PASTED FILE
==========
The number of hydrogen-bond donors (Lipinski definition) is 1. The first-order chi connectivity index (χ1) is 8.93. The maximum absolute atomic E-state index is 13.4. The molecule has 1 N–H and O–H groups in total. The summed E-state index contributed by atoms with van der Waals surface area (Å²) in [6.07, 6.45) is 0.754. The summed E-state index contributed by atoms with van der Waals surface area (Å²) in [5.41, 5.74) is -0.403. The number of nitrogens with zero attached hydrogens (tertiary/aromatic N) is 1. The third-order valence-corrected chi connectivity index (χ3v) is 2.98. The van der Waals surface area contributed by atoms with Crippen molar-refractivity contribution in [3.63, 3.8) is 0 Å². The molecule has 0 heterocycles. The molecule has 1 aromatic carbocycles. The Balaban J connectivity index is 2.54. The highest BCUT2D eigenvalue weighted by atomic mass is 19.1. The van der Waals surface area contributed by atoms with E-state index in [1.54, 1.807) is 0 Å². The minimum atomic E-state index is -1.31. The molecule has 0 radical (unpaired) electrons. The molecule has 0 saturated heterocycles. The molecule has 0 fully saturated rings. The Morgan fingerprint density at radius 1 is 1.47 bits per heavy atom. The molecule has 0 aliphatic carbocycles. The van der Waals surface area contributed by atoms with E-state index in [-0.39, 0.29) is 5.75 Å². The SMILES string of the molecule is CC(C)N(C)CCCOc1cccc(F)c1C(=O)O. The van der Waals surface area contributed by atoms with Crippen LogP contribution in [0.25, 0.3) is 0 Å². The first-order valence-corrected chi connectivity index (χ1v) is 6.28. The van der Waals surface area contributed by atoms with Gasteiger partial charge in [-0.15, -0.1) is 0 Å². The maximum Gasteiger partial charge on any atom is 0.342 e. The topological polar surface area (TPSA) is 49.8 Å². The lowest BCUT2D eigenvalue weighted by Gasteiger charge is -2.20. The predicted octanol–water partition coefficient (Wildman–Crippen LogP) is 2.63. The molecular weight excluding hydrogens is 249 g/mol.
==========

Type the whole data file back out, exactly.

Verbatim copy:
The number of hydrogen-bond donors (Lipinski definition) is 1. The first-order chi connectivity index (χ1) is 8.93. The maximum absolute atomic E-state index is 13.4. The molecule has 1 N–H and O–H groups in total. The summed E-state index contributed by atoms with van der Waals surface area (Å²) in [6.07, 6.45) is 0.754. The summed E-state index contributed by atoms with van der Waals surface area (Å²) in [5.41, 5.74) is -0.403. The number of nitrogens with zero attached hydrogens (tertiary/aromatic N) is 1. The third-order valence-corrected chi connectivity index (χ3v) is 2.98. The van der Waals surface area contributed by atoms with Crippen molar-refractivity contribution in [3.63, 3.8) is 0 Å². The molecule has 0 heterocycles. The molecule has 1 aromatic carbocycles. The Balaban J connectivity index is 2.54. The highest BCUT2D eigenvalue weighted by atomic mass is 19.1. The van der Waals surface area contributed by atoms with E-state index in [1.54, 1.807) is 0 Å². The minimum atomic E-state index is -1.31. The molecule has 0 radical (unpaired) electrons. The molecule has 0 saturated heterocycles. The molecule has 0 fully saturated rings. The Morgan fingerprint density at radius 1 is 1.47 bits per heavy atom. The molecule has 0 aliphatic carbocycles. The van der Waals surface area contributed by atoms with E-state index in [-0.39, 0.29) is 5.75 Å². The SMILES string of the molecule is CC(C)N(C)CCCOc1cccc(F)c1C(=O)O. The van der Waals surface area contributed by atoms with Crippen LogP contribution in [0.25, 0.3) is 0 Å². The first-order valence-corrected chi connectivity index (χ1v) is 6.28. The van der Waals surface area contributed by atoms with Gasteiger partial charge in [-0.15, -0.1) is 0 Å². The maximum Gasteiger partial charge on any atom is 0.342 e. The topological polar surface area (TPSA) is 49.8 Å². The lowest BCUT2D eigenvalue weighted by Gasteiger charge is -2.20. The predicted octanol–water partition coefficient (Wildman–Crippen LogP) is 2.63. The molecular weight excluding hydrogens is 249 g/mol.